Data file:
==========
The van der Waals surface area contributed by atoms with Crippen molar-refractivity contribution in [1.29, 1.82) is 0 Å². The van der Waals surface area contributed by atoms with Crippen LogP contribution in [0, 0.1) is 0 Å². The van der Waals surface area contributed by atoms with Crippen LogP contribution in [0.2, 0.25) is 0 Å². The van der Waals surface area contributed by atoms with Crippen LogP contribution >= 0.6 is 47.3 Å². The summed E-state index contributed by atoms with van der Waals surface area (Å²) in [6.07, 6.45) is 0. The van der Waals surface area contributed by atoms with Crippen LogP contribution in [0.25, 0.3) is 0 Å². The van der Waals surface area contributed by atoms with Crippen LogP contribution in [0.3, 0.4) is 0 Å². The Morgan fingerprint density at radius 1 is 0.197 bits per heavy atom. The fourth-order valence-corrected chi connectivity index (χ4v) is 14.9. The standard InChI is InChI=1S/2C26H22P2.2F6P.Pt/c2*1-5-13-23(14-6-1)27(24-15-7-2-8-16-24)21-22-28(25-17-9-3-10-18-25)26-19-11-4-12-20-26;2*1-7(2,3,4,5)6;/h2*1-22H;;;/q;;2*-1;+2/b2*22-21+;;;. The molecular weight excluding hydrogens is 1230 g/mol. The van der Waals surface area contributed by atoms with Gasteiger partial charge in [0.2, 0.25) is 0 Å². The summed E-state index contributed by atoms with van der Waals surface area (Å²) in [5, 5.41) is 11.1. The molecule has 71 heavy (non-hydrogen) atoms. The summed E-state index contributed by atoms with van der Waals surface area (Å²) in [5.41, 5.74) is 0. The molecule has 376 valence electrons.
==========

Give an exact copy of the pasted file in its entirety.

The van der Waals surface area contributed by atoms with Crippen molar-refractivity contribution in [1.29, 1.82) is 0 Å². The van der Waals surface area contributed by atoms with Crippen LogP contribution in [0, 0.1) is 0 Å². The van der Waals surface area contributed by atoms with Crippen LogP contribution in [0.2, 0.25) is 0 Å². The van der Waals surface area contributed by atoms with Crippen LogP contribution >= 0.6 is 47.3 Å². The summed E-state index contributed by atoms with van der Waals surface area (Å²) in [6.07, 6.45) is 0. The van der Waals surface area contributed by atoms with Crippen LogP contribution in [0.25, 0.3) is 0 Å². The van der Waals surface area contributed by atoms with Crippen LogP contribution in [0.3, 0.4) is 0 Å². The Morgan fingerprint density at radius 1 is 0.197 bits per heavy atom. The fourth-order valence-corrected chi connectivity index (χ4v) is 14.9. The standard InChI is InChI=1S/2C26H22P2.2F6P.Pt/c2*1-5-13-23(14-6-1)27(24-15-7-2-8-16-24)21-22-28(25-17-9-3-10-18-25)26-19-11-4-12-20-26;2*1-7(2,3,4,5)6;/h2*1-22H;;;/q;;2*-1;+2/b2*22-21+;;;. The molecular weight excluding hydrogens is 1230 g/mol. The van der Waals surface area contributed by atoms with Gasteiger partial charge in [0.2, 0.25) is 0 Å². The summed E-state index contributed by atoms with van der Waals surface area (Å²) in [5, 5.41) is 11.1. The molecule has 71 heavy (non-hydrogen) atoms. The summed E-state index contributed by atoms with van der Waals surface area (Å²) in [5.41, 5.74) is 0. The molecule has 376 valence electrons.